It’s time to graduate some Third-World countries from American-sponsored population control.
“Population stabilization” in developing countries is an official purpose of the U.S. Agency for International Development (USAID), though in keeping with the zeitgeist, efforts to achieve that goal are today called family planning programs. In this time of massive deficits, American taxpayers pay over $400 million a year (conservatively estimated) to reduce the populations of Third World nations whose birthrates have already collapsed or are collapsing. In fact, if USAID wants to promote long-term population stabilization in the Third World, it should be encouraging women to have more children rather than less. Birthrates have been on a rapid downward trajectory in almost every country in the world.
Over 50 developing countries are on USAID’s family planning list. These countries are in Latin America, the Caribbean, Europe, the Middle East, Asia, and Africa. Some of these countries have dangerously low birthrates and should not be targeted for contraception under any rational analysis.
Russia, not usually considered a developing country, is on the list.
Surely she can take care of herself when it comes to family planning? Actually, she can’t, as her population commits suicide. According to the United Nations Population Division, the Russian birthrate has dropped to 1.4 children per woman over her lifetime on average, disastrously lower than the minimum replacement rate of 2.1. This comes as Russians emigrate to other parts of the world in substantial numbers. Russia is already shrinking by over 500,000 people annually as the remaining population ages rapidly. If Americans are to be taxed to assist Russia in her population efforts, a questionable proposition at best, it should be to promote childbearing instead of the opposite.
It is not only mighty former enemies to which USAID ships contraception by the boatload. Tiny little Armenia, already the victim of a massive genocide by the Turks in the 20th Century, has a birthrate of 1.4 also, and is also losing people though it has only 3 million to begin with. The UN conservatively projects that the proportion of retirees (people 65 or older) in the population will double to 24% by 2050. Can Armenia afford that? Why are we contributing to this problem?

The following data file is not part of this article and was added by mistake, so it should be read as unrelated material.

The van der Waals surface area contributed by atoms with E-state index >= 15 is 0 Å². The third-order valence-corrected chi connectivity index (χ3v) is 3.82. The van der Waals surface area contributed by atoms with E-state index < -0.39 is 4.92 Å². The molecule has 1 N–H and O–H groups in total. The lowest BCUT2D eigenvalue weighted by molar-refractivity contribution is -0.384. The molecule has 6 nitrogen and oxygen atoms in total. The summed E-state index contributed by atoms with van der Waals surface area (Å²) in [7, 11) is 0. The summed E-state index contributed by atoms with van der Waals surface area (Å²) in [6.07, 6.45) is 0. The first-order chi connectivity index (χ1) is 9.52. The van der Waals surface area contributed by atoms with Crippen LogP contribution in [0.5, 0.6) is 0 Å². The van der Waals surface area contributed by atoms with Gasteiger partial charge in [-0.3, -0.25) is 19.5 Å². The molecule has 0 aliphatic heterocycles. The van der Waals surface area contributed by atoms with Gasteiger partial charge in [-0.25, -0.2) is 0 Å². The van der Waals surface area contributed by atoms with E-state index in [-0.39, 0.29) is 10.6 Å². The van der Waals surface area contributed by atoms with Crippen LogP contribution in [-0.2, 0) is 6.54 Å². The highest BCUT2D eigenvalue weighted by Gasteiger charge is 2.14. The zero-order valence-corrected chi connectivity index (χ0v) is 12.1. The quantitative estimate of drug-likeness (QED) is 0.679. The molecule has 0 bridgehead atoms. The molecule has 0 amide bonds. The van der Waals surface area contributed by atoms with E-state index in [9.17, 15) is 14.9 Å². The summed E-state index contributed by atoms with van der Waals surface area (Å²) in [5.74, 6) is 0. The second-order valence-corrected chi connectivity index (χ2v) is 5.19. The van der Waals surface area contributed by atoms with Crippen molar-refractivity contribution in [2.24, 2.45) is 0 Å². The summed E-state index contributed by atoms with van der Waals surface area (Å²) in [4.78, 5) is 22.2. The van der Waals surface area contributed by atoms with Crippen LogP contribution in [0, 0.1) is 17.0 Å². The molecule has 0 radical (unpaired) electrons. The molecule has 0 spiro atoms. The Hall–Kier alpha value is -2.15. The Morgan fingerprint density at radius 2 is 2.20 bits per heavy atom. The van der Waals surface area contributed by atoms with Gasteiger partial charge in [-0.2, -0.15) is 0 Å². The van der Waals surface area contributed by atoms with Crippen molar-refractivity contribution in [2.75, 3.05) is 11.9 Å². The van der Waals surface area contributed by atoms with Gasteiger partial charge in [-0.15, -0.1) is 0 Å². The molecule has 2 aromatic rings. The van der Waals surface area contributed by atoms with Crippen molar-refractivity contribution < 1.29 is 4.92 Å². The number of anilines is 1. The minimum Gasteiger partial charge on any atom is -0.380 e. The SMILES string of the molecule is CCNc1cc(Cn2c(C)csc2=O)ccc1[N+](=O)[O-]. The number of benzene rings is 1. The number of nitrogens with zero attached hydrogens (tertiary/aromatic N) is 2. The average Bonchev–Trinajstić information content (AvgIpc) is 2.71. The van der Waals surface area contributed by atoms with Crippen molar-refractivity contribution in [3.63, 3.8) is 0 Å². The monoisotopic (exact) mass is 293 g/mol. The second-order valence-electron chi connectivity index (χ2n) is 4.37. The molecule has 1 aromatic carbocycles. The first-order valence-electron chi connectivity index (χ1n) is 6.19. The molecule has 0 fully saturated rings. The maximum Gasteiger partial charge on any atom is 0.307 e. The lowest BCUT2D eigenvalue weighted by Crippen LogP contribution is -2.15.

Russia’s neighbor, Georgia, has the popular 1.4 birthrate and a shrinking population. Bulgaria has a dismal 1.2 rate and a shrinking population. Romania has a rate of 1.3 and a shrinking population. The united nation of Serbia and Montenegro has a rate of 1.6 and a shrinking population. Democratic Ukraine has a rate of 1.2 and a rapidly shrinking population. Yet all these nations, with populations already contracting and with birthrates that will lead to more rapid contractions in the future, get family planning money from USAID. Instead, the agency should be shipping badly-needed babies to these nations, whose social support systems are due to go bankrupt from lack of working-age people in the next few decades. These countries’ fiscal futures make the United States’ problems with Social Security and Medicare seem very minor indeed.
Closer to home, the nations where USAID has family planning programs do have birthrates over replacement level, but the UN projects they soon won’t be in many of them. Why should America encourage the suicidal trend? Jamaica has a barely-adequate 2.3 birthrate now, but that will drop below replacement within 20 years at the most. Bolivia’s, now at 3.5, will be below replacement in 30 years. The Dominican Republic’s is at 2.6 now but will drop below 2.1 within 25 years. And so on for some others, including El Salvador and Nicaragua. In addition, many of these nations send out large numbers of emigrants each year, necessitating a birthrate higher than 2.1 to keep their populations stable and their age demographics affordable.